IDEAS home Printed from https://ideas.repec.org/
MyIDEAS: Login to save this article or follow this journal

A Climate Change Adaptation Planning Process for Low-Lying, Communities Vulnerable to Sea Level Rise

  • Sara Barron

    ()

    (Collaborative for Advanced Landscape Planning, University of British Columbia, 2321–2260 West Mall, Vancouver, BC V6T 1Z4, Canada;)

  • Glenis Canete

    ()

    (Collaborative for Advanced Landscape Planning, University of British Columbia, 2321–2260 West Mall, Vancouver, BC V6T 1Z4, Canada;)

  • Jeff Carmichael

    ()

    (Metro Vancouver, Burnaby, BC V5H 2C8, Canada)

  • David Flanders

    ()

    (Collaborative for Advanced Landscape Planning, University of British Columbia, 2321–2260 West Mall, Vancouver, BC V6T 1Z4, Canada;)

  • Ellen Pond

    ()

    (CALP Affiliate, Pembina Institute, #610-55 Water St., Vancouver, BC V6B 1A1, Canada)

  • Stephen Sheppard

    ()

    (Collaborative for Advanced Landscape Planning, University of British Columbia, 2321–2260 West Mall, Vancouver, BC V6T 1Z4, Canada;)

  • Kristi Tatebe

    ()

    (Collaborative for Advanced Landscape Planning, University of British Columbia, 2321–2260 West Mall, Vancouver, BC V6T 1Z4, Canada;)

Registered author(s):

    While the province of British Columbia (BC), Canada, provides guidelines for flood risk management, it is local governments’ responsibility to delineate their own flood vulnerability, assess their risk, and integrate these with planning policies to implement adaptive action. However, barriers such as the lack of locally specific data and public perceptions about adaptation options mean that local governments must address the need for adaptation planning within a context of scientific uncertainty, while building public support for difficult choices on flood-related climate policy and action. This research demonstrates a process to model, visualize and evaluate potential flood impacts and adaptation options for the community of Delta, in Metro Vancouver, across economic, social and environmental perspectives. Visualizations in 2D and 3D, based on hydrological modeling of breach events for existing dike infrastructure, future sea level rise and storm surges, are generated collaboratively, together with future adaptation scenarios assessed against quantitative and qualitative indicators. This ‘visioning package’ is being used with staff and a citizens’ Working Group to assess the performance, policy implications and social acceptability of the adaptation strategies. Recommendations based on the experience of the initiative are provided that can facilitate sustainable future adaptation actions and decision-making in Delta and other jurisdictions.

    If you experience problems downloading a file, check if you have the proper application to view it first. In case of further problems read the IDEAS help page. Note that these files are not on the IDEAS site. Please be patient as the files may be large.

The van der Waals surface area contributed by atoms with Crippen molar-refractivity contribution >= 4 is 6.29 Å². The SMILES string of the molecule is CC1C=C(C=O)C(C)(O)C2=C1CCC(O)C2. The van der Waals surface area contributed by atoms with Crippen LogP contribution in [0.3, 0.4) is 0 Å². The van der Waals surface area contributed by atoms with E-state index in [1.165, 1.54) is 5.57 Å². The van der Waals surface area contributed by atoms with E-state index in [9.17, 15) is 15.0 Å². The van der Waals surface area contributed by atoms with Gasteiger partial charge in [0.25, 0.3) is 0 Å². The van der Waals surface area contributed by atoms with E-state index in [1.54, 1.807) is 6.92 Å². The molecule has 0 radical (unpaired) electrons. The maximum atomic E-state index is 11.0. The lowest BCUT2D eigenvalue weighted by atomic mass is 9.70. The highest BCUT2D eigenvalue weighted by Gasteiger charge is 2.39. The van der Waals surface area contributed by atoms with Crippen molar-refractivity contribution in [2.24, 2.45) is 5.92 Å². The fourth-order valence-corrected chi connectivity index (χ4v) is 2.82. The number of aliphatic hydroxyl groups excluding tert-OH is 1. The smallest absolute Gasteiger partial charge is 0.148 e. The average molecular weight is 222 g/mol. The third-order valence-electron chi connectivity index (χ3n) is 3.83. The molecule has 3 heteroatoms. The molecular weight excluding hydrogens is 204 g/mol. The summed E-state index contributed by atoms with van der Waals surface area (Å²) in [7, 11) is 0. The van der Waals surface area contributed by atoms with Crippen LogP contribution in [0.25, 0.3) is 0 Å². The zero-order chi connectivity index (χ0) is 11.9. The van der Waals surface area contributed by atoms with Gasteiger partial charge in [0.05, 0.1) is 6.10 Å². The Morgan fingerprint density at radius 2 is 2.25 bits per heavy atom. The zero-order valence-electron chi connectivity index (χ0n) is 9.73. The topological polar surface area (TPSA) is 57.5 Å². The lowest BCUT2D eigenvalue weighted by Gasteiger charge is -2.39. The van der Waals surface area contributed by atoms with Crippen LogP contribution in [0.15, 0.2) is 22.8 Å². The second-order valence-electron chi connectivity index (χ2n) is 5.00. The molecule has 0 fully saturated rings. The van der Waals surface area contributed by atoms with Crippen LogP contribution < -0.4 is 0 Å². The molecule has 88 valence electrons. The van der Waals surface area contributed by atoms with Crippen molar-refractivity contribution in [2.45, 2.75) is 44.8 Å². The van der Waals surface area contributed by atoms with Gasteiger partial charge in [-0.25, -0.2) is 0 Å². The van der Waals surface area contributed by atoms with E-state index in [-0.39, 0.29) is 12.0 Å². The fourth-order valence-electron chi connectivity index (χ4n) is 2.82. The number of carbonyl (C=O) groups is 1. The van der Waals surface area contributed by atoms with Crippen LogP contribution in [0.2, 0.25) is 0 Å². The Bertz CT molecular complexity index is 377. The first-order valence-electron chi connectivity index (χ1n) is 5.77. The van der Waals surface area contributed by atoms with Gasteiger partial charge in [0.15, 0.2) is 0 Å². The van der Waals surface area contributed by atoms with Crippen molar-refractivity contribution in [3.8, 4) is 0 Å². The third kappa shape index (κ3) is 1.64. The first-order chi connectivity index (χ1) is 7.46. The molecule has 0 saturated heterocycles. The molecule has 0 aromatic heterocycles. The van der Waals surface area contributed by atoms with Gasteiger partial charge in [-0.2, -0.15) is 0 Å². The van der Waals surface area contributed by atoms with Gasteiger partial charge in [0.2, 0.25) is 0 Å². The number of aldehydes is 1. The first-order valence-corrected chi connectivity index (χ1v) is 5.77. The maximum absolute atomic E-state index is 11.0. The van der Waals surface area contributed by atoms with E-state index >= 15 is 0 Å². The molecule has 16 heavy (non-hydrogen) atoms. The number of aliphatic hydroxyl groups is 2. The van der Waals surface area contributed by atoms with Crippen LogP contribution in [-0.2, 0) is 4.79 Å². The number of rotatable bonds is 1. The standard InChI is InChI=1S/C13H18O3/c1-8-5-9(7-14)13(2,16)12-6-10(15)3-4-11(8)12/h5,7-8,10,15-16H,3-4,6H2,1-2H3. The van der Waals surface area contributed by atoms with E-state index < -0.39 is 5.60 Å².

File URL: http://www.mdpi.com/2071-1050/4/9/2176/pdf
    Download Restriction: no

    File URL: http://www.mdpi.com/2071-1050/4/9/2176/
    Download Restriction: no

    Article provided by MDPI, Open Access Journal in its journal Sustainability.

    Volume (Year): 4 (2012)
    Issue (Month): 9 (September)
    Pages: 2176-2208

    as
    in new window

    Handle: RePEc:gam:jsusta:v:4:y:2012:i:9:p:2176-2208:d:19998
    Contact details of provider: Web page: http://www.mdpi.com/

    References listed on IDEAS
    Please report citation or reference errors to , or , if you are the registered author of the cited work, log in to your RePEc Author Service profile, click on "citations" and make appropriate adjustments.:

    as in new window
    1. Barry Smit & Ian Burton & Richard Klein & J. Wandel, 2000. "An Anatomy of Adaptation to Climate Change and Variability," Climatic Change, Springer, vol. 45(1), pages 223-251, April.
    2. Alistair Hunt & Paul Watkiss, 2011. "Climate change impacts and adaptation in cities: a review of the literature," Climatic Change, Springer, vol. 104(1), pages 13-49, January.
    Full references (including those not matched with items on IDEAS)

    This item is not listed on Wikipedia, on a reading list or among the top items on IDEAS.

    When requesting a correction, please mention this item's handle: RePEc:gam:jsusta:v:4:y:2012:i:9:p:2176-2208:d:19998. See general information about how to correct material in RePEc.

    For technical questions regarding this item, or to correct its authors, title, abstract, bibliographic or download information, contact: (XML Conversion Team)

    If you have authored this item and are not yet registered with RePEc, we encourage you to do it here. This allows to link your profile to this item. It also allows you to accept potential citations to this item that we are uncertain about.

    If references are entirely missing, you can add them using this form.

    If the full references list an item that is present in RePEc, but the system did not link to it, you can help with this form.

    If you know of missing items citing this one, you can help us creating those links by adding the relevant references in the same way as above, for each refering item. If you are a registered author of this item, you may also want to check the "citations" tab in your profile, as there may be some citations waiting for confirmation.

    Please note that corrections may take a couple of weeks to filter through the various RePEc services.

    This information is provided to you by IDEAS at the Research Division of the Federal Reserve Bank of St. Louis using RePEc data.